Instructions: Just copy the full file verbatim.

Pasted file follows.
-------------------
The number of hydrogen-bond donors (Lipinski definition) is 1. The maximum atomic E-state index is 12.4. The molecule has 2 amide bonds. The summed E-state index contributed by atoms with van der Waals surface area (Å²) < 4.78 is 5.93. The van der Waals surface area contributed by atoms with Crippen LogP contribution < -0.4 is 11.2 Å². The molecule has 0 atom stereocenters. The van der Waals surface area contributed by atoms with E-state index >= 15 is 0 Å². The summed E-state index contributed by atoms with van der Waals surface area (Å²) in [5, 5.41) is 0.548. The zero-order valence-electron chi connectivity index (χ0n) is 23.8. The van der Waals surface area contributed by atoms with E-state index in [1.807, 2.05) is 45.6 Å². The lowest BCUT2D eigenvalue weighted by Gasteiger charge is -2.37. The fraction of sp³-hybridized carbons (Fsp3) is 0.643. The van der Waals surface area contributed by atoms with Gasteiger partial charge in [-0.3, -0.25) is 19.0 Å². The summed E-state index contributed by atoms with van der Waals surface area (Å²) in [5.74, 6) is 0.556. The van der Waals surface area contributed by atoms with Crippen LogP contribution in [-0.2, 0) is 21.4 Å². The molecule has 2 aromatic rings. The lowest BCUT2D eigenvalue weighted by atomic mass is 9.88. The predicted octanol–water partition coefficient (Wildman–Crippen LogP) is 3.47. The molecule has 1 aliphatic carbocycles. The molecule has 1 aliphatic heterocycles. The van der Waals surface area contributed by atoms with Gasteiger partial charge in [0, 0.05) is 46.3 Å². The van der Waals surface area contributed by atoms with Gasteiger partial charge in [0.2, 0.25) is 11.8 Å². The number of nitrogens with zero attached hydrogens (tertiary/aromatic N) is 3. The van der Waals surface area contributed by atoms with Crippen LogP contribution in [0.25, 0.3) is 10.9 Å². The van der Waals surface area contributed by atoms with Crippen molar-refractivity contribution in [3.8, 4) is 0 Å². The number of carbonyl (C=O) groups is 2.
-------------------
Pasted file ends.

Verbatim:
The number of hydrogen-bond donors (Lipinski definition) is 1. The maximum atomic E-state index is 12.4. The molecule has 2 amide bonds. The summed E-state index contributed by atoms with van der Waals surface area (Å²) < 4.78 is 5.93. The van der Waals surface area contributed by atoms with Crippen LogP contribution < -0.4 is 11.2 Å². The molecule has 0 atom stereocenters. The van der Waals surface area contributed by atoms with E-state index >= 15 is 0 Å². The summed E-state index contributed by atoms with van der Waals surface area (Å²) in [5, 5.41) is 0.548. The zero-order valence-electron chi connectivity index (χ0n) is 23.8. The van der Waals surface area contributed by atoms with E-state index in [1.807, 2.05) is 45.6 Å². The lowest BCUT2D eigenvalue weighted by Gasteiger charge is -2.37. The fraction of sp³-hybridized carbons (Fsp3) is 0.643. The van der Waals surface area contributed by atoms with Gasteiger partial charge in [-0.3, -0.25) is 19.0 Å². The summed E-state index contributed by atoms with van der Waals surface area (Å²) in [5.74, 6) is 0.556. The van der Waals surface area contributed by atoms with Crippen LogP contribution in [-0.2, 0) is 21.4 Å². The molecule has 2 aromatic rings. The lowest BCUT2D eigenvalue weighted by atomic mass is 9.88. The predicted octanol–water partition coefficient (Wildman–Crippen LogP) is 3.47. The molecule has 1 aliphatic carbocycles. The molecule has 1 aliphatic heterocycles. The van der Waals surface area contributed by atoms with Gasteiger partial charge in [0, 0.05) is 46.3 Å². The van der Waals surface area contributed by atoms with Gasteiger partial charge in [0.2, 0.25) is 11.8 Å². The number of nitrogens with zero attached hydrogens (tertiary/aromatic N) is 3. The van der Waals surface area contributed by atoms with Crippen LogP contribution in [0.25, 0.3) is 10.9 Å². The van der Waals surface area contributed by atoms with Crippen molar-refractivity contribution in [3.8, 4) is 0 Å². The number of carbonyl (C=O) groups is 2.